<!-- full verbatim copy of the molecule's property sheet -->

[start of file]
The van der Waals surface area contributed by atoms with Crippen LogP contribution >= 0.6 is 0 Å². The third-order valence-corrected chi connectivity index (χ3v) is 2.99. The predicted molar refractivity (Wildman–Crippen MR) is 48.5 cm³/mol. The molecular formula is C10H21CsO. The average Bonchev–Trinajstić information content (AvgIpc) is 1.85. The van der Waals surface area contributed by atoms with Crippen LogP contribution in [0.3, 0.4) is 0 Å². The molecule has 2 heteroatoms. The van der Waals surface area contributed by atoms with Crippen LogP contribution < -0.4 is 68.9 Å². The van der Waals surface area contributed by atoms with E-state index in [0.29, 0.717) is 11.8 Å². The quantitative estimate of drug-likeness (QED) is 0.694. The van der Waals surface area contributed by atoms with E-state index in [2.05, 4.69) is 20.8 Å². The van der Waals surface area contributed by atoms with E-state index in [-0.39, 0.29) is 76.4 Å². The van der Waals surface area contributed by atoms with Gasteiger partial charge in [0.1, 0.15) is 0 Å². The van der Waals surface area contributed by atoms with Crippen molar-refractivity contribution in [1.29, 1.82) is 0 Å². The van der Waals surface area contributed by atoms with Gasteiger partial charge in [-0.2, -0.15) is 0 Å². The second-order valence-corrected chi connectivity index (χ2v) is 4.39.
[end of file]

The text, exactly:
The van der Waals surface area contributed by atoms with Crippen LogP contribution >= 0.6 is 0 Å². The third-order valence-corrected chi connectivity index (χ3v) is 2.99. The predicted molar refractivity (Wildman–Crippen MR) is 48.5 cm³/mol. The molecular formula is C10H21CsO. The average Bonchev–Trinajstić information content (AvgIpc) is 1.85. The van der Waals surface area contributed by atoms with Crippen LogP contribution in [0.3, 0.4) is 0 Å². The molecule has 2 heteroatoms. The van der Waals surface area contributed by atoms with Crippen LogP contribution < -0.4 is 68.9 Å². The van der Waals surface area contributed by atoms with E-state index in [0.29, 0.717) is 11.8 Å². The quantitative estimate of drug-likeness (QED) is 0.694. The van der Waals surface area contributed by atoms with E-state index in [2.05, 4.69) is 20.8 Å². The van der Waals surface area contributed by atoms with E-state index in [-0.39, 0.29) is 76.4 Å². The van der Waals surface area contributed by atoms with Gasteiger partial charge in [0.1, 0.15) is 0 Å². The van der Waals surface area contributed by atoms with Crippen molar-refractivity contribution in [1.29, 1.82) is 0 Å². The van der Waals surface area contributed by atoms with Gasteiger partial charge in [-0.2, -0.15) is 0 Å². The second-order valence-corrected chi connectivity index (χ2v) is 4.39.